Serialization examples

<integer /> <!-- zero -->


A 64 bit double as defined by IEEE.


type rules
boolean exactly 0 => false, all other values => true
integer rounded to closest representable number
real unity
uuid n/a
string human readable string
binary 8 byte network byte order representation
date seconds since epoch
uri n/a

Serialization examples

<real /> <!-- exactly zero -->


A 128 bit unsigned integer.


type rules
boolean null uuid => false, all other values => true
integer n/a
real n/a
uuid unity
string standard 8-4-4-4-12 serialization format
binary 16 byte raw representation
date n/a
uri n/a

Serialization examples

<uuid /> <!-- null uuid '00000000-0000-0000-0000-000000000000' -->


A simple string of any character data which is intended to be human comprehensible.

Strings in the system that hold text a user might see or enter (chat, IM, notecards, AV names, region names,... basically almost everything!) should move to using a consistent set of acceptable characters. This set is:

  • Unicode code points U+20 through U+10FFFD
    • except U+D800 through U+DFFF
    • except U+FFFE, U+FFFF, U+1FFFE, U+1FFFF, U+2FFFE, U+2FFFF ... U+10FFFE, U+10FFFF
    • except U+FDD0 through U+FDEF
  • U+9 (tab, '\t')
  • U+A (newline or line feed, '\n')
  • U+D (carriage return, '\r')

Strings may be sequences of zero or more of these characters. Strings *may* be normalized by mapping line ending sequences to U+A. Do not rely on differences in strings that normalize to the same string.

These choices of valid strings are chosen from Unicode 4.0 which defines the following valid code points:

  • Unicode code points U+0 through U+10FFFD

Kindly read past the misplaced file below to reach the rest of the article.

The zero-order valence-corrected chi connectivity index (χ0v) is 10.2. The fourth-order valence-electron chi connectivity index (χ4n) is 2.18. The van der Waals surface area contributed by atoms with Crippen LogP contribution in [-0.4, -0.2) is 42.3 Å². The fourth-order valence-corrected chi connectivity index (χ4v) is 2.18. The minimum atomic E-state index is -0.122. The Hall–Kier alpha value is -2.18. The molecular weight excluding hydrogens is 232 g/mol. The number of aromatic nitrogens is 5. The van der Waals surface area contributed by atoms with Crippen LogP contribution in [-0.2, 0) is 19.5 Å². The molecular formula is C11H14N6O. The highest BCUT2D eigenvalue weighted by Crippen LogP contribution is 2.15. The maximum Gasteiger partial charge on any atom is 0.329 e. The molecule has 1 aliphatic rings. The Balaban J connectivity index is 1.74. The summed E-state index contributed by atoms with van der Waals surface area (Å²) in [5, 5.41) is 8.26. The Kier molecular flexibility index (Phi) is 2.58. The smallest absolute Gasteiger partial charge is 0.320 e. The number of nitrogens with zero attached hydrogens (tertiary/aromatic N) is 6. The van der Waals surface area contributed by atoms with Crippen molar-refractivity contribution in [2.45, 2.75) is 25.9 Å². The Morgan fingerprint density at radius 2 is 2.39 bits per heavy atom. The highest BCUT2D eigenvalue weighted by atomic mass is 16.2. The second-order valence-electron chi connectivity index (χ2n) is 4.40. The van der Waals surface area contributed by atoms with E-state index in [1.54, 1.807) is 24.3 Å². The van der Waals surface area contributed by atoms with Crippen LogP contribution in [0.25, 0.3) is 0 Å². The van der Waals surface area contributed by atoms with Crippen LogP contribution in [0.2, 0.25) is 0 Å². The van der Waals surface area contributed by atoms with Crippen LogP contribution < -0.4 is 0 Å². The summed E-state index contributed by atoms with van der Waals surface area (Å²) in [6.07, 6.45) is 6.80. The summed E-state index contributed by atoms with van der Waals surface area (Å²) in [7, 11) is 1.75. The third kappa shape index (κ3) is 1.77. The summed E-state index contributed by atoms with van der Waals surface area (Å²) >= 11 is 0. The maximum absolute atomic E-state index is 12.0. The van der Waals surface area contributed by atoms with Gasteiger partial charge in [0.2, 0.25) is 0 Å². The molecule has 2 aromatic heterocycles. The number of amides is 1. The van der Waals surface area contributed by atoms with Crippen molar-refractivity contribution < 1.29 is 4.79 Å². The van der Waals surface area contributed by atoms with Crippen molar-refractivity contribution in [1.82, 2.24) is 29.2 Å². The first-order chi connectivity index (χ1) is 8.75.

• except U+D800 through U+DFFF (the UTF-16 surrogate pair range)
    • except U+FFFE, U+FFFF, U+1FFFE, U+1FFFF, U+2FFFE, U+2FFFF ... U+10FFFE, U+10FFFF
    • except U+FDD0 through U+FDEF (some historical screw up with Arabic)

The choice for special characters < U+20 is because XML defines acceptable text as all valid Unicode code points >= U+20, and U+9, U+A and U+D. The normalization is because XML defines that all line ending sequences are normalized to U+A.

See: Unicode In 5 Minutes for a brief introduction to Unicode.

String escaping

Strings that contain non-printable characters delimited with quotes or double quotes require escaping. If a single quote delimited string contains single quotes, those must be escaped. If a double quote delimited string contains double quotes, the double quotes must be escaped.

To escape the delimiter character, prefix a backslash. Backslashes must always be escaped with another backslash.

"And then he said, \"I have nothing more to say on the subject.\""
'Look in "C:\\linden\\"'

The most generic escaping is to specify a hex value of the byte after a literal backslash and character 'x'. This can be used for any character and is required for all non-printable characters which do not have an abbreviation. For example:


Serialized strings should only contain UTF-8 characters, so non-printable characters other than tab, newline, and carriage return should be avoided. However, common non-printable characters have short-hand abbreviations.